Learning the IORT Mechanism, Potential Advantages in Cancer Surgery

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Intraoperative radiation therapy may allow surgical and radiation oncologists to collaboratively visualize at-risk areas in patients with cancer.

CancerNetwork® spoke with Natalie A. Lockney, MD, and Kamran Idrees, MD, MSCI, MMHC, FACS, about the mechanism of intraoperative radiation therapy (IORT) as well as the potential advantages it may offer to patients with cancer compared with standard radiation treatments.

Lockney, an assistant professor in Radiation Oncology and the program director for the radiation oncology medical residency at Vanderbilt University Medical Center, stated that IORT may be applicable across several patient populations. According to Lockney, IORT has previously demonstrated utility in pancreatic cancer, sarcoma, and rectal cancer, among other types.

Idrees is the chief of the Division of Surgical Oncology & Endocrine Surgery, an associate professor of Surgery, an Ingram Associate Professor of Cancer Research, and director of Pancreatic and Gastro-Intestinal Surgical Oncology at Vanderbilt University Medical Center.

Transcript:

Lockney:

Intraoperative radiation therapy, IORT, is a form of radiation that is delivered intraoperatively as a 1-time dose. After the surgeon resects the tumor, the surgeon and radiation oncologist identify the area at risk, or the positive margin, and insert an applicator into the tumor bed to deliver the radiation therapy.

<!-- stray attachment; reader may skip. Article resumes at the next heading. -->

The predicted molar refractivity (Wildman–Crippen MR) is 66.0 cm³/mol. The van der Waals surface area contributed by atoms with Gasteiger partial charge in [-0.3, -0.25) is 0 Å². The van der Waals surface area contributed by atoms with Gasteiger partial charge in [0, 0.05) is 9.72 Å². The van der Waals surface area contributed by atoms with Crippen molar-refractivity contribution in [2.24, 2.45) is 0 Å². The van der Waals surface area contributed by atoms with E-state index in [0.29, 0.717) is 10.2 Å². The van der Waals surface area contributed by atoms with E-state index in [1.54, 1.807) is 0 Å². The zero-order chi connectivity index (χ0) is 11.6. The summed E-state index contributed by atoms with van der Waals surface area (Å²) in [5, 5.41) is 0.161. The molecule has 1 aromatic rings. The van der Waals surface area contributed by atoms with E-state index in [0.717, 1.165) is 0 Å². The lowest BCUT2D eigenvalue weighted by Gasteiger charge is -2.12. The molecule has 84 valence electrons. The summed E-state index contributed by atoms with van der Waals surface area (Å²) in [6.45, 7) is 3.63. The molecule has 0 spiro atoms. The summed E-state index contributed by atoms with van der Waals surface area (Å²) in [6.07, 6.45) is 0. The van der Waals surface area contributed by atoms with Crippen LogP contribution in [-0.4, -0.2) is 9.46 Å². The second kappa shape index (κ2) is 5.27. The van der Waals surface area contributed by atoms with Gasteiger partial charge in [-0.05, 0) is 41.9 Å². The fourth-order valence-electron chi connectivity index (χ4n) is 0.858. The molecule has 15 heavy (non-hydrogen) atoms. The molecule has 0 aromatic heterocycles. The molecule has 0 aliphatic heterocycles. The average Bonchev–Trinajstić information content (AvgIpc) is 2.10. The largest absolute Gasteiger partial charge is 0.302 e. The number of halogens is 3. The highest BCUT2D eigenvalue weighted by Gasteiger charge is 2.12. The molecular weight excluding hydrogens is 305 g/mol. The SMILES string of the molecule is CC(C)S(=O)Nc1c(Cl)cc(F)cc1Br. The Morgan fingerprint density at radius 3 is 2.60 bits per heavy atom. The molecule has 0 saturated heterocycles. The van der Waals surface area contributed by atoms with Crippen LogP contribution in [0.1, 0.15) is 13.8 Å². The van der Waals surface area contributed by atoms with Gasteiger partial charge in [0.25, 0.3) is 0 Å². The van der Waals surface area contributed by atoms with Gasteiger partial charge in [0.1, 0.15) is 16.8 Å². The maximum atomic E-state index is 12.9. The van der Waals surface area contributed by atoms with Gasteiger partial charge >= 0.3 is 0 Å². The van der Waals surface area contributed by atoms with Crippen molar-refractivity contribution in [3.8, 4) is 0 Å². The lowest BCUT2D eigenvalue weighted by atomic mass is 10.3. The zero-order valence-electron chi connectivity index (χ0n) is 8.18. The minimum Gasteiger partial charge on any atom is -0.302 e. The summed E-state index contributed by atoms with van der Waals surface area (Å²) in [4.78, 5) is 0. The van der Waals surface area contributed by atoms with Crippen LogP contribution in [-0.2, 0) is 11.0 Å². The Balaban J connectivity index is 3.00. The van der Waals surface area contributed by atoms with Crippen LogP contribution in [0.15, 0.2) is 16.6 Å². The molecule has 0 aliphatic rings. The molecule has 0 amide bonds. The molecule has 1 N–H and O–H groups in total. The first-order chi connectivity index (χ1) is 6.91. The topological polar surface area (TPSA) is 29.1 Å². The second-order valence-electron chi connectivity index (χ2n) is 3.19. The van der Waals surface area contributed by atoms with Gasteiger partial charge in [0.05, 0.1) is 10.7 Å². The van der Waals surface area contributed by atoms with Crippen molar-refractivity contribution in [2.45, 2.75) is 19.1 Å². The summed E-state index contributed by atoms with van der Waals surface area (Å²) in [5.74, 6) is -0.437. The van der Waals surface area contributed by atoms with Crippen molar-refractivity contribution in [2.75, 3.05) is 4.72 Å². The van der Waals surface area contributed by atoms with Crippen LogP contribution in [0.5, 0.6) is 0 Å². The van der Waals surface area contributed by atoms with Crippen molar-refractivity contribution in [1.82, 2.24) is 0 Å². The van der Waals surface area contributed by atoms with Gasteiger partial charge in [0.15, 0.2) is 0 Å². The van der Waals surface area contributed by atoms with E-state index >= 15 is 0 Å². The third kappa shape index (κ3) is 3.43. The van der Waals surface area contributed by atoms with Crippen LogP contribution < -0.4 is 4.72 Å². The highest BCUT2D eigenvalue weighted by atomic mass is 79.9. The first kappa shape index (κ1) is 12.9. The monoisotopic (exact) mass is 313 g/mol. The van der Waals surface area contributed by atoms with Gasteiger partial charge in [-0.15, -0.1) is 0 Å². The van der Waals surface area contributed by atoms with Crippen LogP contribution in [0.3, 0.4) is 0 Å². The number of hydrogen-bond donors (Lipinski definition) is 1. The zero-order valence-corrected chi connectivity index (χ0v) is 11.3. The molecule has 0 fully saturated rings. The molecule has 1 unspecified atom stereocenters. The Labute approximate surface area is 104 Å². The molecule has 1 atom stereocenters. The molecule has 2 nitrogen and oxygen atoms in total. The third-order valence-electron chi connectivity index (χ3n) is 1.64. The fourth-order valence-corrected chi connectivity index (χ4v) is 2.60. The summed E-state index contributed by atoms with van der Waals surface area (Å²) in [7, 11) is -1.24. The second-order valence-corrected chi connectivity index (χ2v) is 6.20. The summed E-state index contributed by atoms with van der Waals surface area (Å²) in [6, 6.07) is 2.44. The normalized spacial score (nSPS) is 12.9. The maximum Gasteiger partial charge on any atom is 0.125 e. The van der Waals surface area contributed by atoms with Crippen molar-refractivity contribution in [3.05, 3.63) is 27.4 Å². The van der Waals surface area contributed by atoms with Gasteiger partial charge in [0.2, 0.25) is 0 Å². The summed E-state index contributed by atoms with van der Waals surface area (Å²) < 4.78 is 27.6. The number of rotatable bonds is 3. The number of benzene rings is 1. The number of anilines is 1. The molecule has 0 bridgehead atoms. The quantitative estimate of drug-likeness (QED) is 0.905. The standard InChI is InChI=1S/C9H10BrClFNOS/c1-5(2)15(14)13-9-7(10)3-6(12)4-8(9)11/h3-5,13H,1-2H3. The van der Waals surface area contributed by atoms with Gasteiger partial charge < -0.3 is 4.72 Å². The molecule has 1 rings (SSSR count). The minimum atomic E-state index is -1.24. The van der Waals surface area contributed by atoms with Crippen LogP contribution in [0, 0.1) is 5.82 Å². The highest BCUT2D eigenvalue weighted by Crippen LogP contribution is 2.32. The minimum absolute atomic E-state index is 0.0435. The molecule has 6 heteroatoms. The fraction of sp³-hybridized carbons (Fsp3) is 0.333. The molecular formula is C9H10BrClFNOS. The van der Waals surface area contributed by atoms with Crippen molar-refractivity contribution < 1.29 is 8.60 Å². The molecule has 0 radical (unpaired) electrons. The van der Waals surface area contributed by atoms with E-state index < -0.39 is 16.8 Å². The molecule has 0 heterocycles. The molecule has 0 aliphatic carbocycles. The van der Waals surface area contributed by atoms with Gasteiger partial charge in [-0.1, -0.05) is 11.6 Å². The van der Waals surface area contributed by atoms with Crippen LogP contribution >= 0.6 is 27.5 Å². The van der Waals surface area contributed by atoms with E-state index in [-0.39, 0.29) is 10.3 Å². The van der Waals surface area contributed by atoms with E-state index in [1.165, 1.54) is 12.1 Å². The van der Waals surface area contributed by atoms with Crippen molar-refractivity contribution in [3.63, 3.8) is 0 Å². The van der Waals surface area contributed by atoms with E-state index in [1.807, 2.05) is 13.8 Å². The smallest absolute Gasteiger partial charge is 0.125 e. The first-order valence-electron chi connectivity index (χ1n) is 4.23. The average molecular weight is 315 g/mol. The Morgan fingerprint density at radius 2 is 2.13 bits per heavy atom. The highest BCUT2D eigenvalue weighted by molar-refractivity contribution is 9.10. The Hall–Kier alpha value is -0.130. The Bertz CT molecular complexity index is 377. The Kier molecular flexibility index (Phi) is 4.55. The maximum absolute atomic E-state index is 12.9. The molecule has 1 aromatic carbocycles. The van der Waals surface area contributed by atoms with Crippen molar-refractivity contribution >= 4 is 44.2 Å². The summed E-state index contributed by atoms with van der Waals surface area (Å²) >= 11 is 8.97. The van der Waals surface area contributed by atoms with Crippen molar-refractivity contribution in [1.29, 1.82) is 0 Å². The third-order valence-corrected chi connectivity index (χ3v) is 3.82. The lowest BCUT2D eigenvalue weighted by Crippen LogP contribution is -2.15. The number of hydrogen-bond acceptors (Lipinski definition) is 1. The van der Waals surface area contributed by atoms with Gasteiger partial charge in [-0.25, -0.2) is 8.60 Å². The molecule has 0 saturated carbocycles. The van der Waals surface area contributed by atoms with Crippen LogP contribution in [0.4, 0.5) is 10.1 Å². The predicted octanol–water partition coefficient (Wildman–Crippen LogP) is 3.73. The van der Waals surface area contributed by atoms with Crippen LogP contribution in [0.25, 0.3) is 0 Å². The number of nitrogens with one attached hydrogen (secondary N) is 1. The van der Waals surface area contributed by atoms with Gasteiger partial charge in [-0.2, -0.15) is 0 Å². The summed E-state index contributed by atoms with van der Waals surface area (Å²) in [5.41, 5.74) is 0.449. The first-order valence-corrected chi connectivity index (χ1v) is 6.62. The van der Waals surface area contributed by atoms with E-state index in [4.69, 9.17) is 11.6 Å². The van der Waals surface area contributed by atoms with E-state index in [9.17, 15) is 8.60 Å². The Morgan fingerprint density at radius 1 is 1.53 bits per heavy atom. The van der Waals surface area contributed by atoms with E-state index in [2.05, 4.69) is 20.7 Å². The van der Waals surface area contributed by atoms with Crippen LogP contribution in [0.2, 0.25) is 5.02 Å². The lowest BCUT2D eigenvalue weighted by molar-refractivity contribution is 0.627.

The key benefits of delivering IORT while in the operating room are No. 1: The surgeon and radiation oncologist can visualize the area at risk in real-time together. No. 2: Critical nearby structures such as the small bowel, stomach, etc., can be manually retracted away from the radiotherapy field to safely allow delivery of higher doses of radiation therapy than possible with standard external beam radiation approaches. Another additional advantage is patient convenience because the radiation is delivered while they’re under anesthesia, which can be particularly helpful for patients who may live long distances from a radiation center.

Idrees:

What tumors would benefit from interoperable radiation therapy?

Lockney:

IORT has been used for many different cancer types. We will focus on pancreatic cancer. However, it’s also commonly used for rectal cancer, some sarcomas, head and neck cancer, and gynecological malignancies.

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